In point of fact, doing important things often requires coordination, teamwork, and agreeing to compromises. If you insist on everything being exactly your way, you'll have a harder time finding collaborators, and in many cases that will be fatal to a project -- I do not say all, but many.

This is true and important, and the same or a very similar point to the one made in Your Price for Joining [LW · GW].

But that post has a different standard than the one given by the OP:

If the issue isn't worth your personally fixing by however much effort it takes, and it doesn't arise from outright bad faith, it's not worth refusing to contribute your efforts to a cause you deem worthwhile. [emphasis mine]

Sometimes things are bad or (or much worse than they could be) in some group or community. When that's the case, one can 1) try and change the community from the inside, or 2) get a group of his/her friends together to do [thing] the way they think they should do it, or 3) give up and accept the current situation.

When you're willing to put in the work to make 2 happen, it sometimes results in a new healthier group. If (some) onlookers can distinguish between better and worse on the relevant axis, it will attract new members.

It seems to me that taking option 2, instead of option 1, is cooperative. You leave the other group doing it their way, in peace, and also create something good in the world in addition.

Granted, I think the situation may be importantly different in online communities, specifically because the activation energy for setting up a new online group is comparatively small. In that case, it is too easy to found a new group, and accordingly they splinter to regularly for any single group to be good.

comment by Davis_Kingsley · 2019-07-10T21:50:52.537Z · score: 4 (2 votes) · LW · GW
Sometimes things are bad or (or much worse than they could be) in some group or community. When that's the case, one can 1) try and change the community from the inside, or 2) get a group of his/her friends together to do [thing] the way they think they should do it, or 3) give up and accept the current situation.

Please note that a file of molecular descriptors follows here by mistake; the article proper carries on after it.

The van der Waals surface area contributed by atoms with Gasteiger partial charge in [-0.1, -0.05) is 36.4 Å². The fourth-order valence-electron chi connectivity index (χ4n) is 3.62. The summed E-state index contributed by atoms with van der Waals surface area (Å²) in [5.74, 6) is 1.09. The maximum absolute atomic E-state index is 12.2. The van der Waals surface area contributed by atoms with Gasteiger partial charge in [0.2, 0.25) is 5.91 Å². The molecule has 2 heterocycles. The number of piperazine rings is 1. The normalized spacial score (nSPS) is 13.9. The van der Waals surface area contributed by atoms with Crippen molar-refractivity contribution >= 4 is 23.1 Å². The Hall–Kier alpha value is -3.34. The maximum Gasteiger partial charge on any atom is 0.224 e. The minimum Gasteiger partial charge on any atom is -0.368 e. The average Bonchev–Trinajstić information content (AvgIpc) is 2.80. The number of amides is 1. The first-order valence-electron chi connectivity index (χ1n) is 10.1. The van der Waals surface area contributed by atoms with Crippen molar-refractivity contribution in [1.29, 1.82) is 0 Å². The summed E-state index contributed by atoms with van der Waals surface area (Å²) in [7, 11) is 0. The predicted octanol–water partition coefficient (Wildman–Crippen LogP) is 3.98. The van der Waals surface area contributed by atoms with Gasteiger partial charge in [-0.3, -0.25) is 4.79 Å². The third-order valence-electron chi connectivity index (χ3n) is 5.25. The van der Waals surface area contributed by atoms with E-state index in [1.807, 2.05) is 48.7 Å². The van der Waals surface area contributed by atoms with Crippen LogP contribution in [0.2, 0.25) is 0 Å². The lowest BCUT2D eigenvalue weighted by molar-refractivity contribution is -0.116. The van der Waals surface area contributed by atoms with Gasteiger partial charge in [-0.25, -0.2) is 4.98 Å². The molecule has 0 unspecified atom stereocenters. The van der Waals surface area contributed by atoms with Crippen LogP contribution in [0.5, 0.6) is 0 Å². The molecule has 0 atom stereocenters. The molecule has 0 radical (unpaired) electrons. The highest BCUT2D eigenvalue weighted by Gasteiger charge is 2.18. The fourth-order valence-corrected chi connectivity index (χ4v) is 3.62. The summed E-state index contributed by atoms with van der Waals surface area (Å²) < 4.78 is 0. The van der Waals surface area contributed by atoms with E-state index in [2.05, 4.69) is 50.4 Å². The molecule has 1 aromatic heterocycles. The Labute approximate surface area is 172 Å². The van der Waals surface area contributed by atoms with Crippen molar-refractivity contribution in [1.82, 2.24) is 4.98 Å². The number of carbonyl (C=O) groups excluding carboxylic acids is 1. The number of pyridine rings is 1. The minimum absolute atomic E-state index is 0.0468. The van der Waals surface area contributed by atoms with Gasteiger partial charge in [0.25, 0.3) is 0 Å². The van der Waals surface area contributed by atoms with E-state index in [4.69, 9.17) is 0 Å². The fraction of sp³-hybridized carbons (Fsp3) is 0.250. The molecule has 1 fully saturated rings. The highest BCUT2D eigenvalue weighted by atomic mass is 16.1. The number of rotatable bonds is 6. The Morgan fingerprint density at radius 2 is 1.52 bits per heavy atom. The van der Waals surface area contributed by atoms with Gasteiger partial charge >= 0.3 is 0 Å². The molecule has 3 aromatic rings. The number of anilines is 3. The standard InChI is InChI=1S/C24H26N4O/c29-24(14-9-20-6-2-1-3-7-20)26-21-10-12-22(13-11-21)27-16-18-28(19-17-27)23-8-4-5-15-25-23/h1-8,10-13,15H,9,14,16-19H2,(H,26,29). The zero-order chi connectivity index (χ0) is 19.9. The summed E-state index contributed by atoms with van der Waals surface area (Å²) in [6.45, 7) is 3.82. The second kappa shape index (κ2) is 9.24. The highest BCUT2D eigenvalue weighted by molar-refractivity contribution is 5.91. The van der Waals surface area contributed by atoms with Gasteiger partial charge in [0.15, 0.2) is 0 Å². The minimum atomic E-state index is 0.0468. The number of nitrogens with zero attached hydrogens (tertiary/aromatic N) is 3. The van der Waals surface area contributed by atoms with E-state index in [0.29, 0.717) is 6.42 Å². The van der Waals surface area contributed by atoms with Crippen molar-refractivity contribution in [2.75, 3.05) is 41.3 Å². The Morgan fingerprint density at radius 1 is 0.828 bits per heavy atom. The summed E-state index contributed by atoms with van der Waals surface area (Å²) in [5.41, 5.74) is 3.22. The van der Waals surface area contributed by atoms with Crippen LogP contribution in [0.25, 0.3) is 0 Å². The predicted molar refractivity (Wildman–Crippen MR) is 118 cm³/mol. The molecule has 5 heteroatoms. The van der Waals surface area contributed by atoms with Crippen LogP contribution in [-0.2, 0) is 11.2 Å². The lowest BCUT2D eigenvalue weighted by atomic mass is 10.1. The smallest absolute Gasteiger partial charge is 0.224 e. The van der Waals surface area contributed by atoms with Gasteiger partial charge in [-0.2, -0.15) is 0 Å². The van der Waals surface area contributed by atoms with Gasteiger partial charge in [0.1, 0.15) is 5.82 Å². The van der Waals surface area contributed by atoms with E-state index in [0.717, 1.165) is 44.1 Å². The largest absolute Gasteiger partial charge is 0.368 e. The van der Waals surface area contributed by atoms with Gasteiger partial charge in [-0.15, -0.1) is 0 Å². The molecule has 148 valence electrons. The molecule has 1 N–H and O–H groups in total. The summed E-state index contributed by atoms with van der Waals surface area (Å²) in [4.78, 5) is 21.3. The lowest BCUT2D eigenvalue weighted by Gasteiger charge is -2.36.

When you're willing to put in the work to make 2 happen, it sometimes results in a new healthier group. If (some) onlookers can distinguish between better and worse on the relevant axis, it will attract new members.
It seems to me that taking option 2, instead of option 1, is cooperative. You leave the other group doing it their way, in peace, and also create something good in the world in addition.

I agree that option 2 can be cooperative, but I want to point out that taking option 1 is also cooperative. If the other group or community is, as you say, much worse than it could be, helping to improve it from the inside makes things better for the people already involved, while going and starting your own group might leave them in the lurch. In general I think you should probably at least initially try to reform things, though if it doesn't work well there's a point where you might have to say "sorry, the time has come, we're making our own group now".

Granted, I think the situation may be importantly different in online communities, specifically because the activation energy for setting up a new online group is comparatively small. In that case, it is too easy to found a new group, and accordingly they splinter to regularly for any single group to be good.

Yeah, I think online the cost of just creating another site is importantly too low. On Discord it takes like 10 seconds to make a new server, these days you can set up a basic web forum very quickly without even having to pay for hosting, and so on. In real life it's harder to create new organizations, events, etc. in a way that can actually help avoid splitting communities.

comment by elityre · 2019-07-12T01:57:09.566Z · score: 2 (2 votes) · LW · GW
If the other group or community is, as you say, much worse than it could be, helping to improve it from the inside makes things better for the people already involved, while going and starting your own group might leave them in the lurch.

Sure. When everyone (or at least a majority) in the initial group are on board with your reform efforts, you should often try to reform the group. But very often there will be a conflict of visions or a conflict of interests.

In general I think you should probably at least initially try to reform things, though if it doesn't work well there's a point where you might have to say "sorry, the time has come, we're making our own group now".

I certainly agree with this, though it seems plausible that we have different views of the point at which you should switch to the "found a splinter group" strategy.

comment by Evan_Gaensbauer · 2019-07-11T08:25:05.848Z · score: 10 (5 votes) · LW · GW

One thing I find interesting, as an example that may be particularly pertinent to some rationalists, is how effective altruism has, in spite of everything else, been robust to the kinds of schisms you're talking about. In spite of all the differences between different factions of EA, it remains a grand coalition/alliance (of a sort). Each of the following subgroups of EA, usually built around a specific, preferred cause, in total has at a few hundred if not a couple thousand adherents in EA, and I expect would each be able to command millions of dollars in donations to their preferred charities each year, including: